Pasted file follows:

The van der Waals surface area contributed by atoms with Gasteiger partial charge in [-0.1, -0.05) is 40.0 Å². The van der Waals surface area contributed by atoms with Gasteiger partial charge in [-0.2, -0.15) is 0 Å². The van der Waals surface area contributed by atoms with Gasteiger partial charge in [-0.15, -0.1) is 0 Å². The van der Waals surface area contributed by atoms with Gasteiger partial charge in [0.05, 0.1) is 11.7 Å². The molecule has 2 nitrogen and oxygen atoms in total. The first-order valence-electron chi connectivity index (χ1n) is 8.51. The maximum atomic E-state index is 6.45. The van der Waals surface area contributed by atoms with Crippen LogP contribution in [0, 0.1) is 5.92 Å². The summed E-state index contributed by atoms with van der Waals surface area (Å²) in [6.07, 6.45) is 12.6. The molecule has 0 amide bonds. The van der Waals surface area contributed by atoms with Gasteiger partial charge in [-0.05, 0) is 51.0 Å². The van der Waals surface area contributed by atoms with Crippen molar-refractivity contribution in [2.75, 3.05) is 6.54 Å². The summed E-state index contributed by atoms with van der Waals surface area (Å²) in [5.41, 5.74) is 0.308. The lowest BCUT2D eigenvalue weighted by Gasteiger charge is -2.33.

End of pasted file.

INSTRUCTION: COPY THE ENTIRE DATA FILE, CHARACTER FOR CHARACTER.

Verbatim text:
The van der Waals surface area contributed by atoms with Gasteiger partial charge in [-0.1, -0.05) is 40.0 Å². The van der Waals surface area contributed by atoms with Gasteiger partial charge in [-0.2, -0.15) is 0 Å². The van der Waals surface area contributed by atoms with Gasteiger partial charge in [-0.15, -0.1) is 0 Å². The van der Waals surface area contributed by atoms with Gasteiger partial charge in [0.05, 0.1) is 11.7 Å². The molecule has 2 nitrogen and oxygen atoms in total. The first-order valence-electron chi connectivity index (χ1n) is 8.51. The maximum atomic E-state index is 6.45. The van der Waals surface area contributed by atoms with Crippen LogP contribution in [0, 0.1) is 5.92 Å². The summed E-state index contributed by atoms with van der Waals surface area (Å²) in [6.07, 6.45) is 12.6. The molecule has 0 amide bonds. The van der Waals surface area contributed by atoms with Gasteiger partial charge in [-0.05, 0) is 51.0 Å². The van der Waals surface area contributed by atoms with Crippen molar-refractivity contribution in [2.75, 3.05) is 6.54 Å². The summed E-state index contributed by atoms with van der Waals surface area (Å²) in [5.41, 5.74) is 0.308. The lowest BCUT2D eigenvalue weighted by Gasteiger charge is -2.33.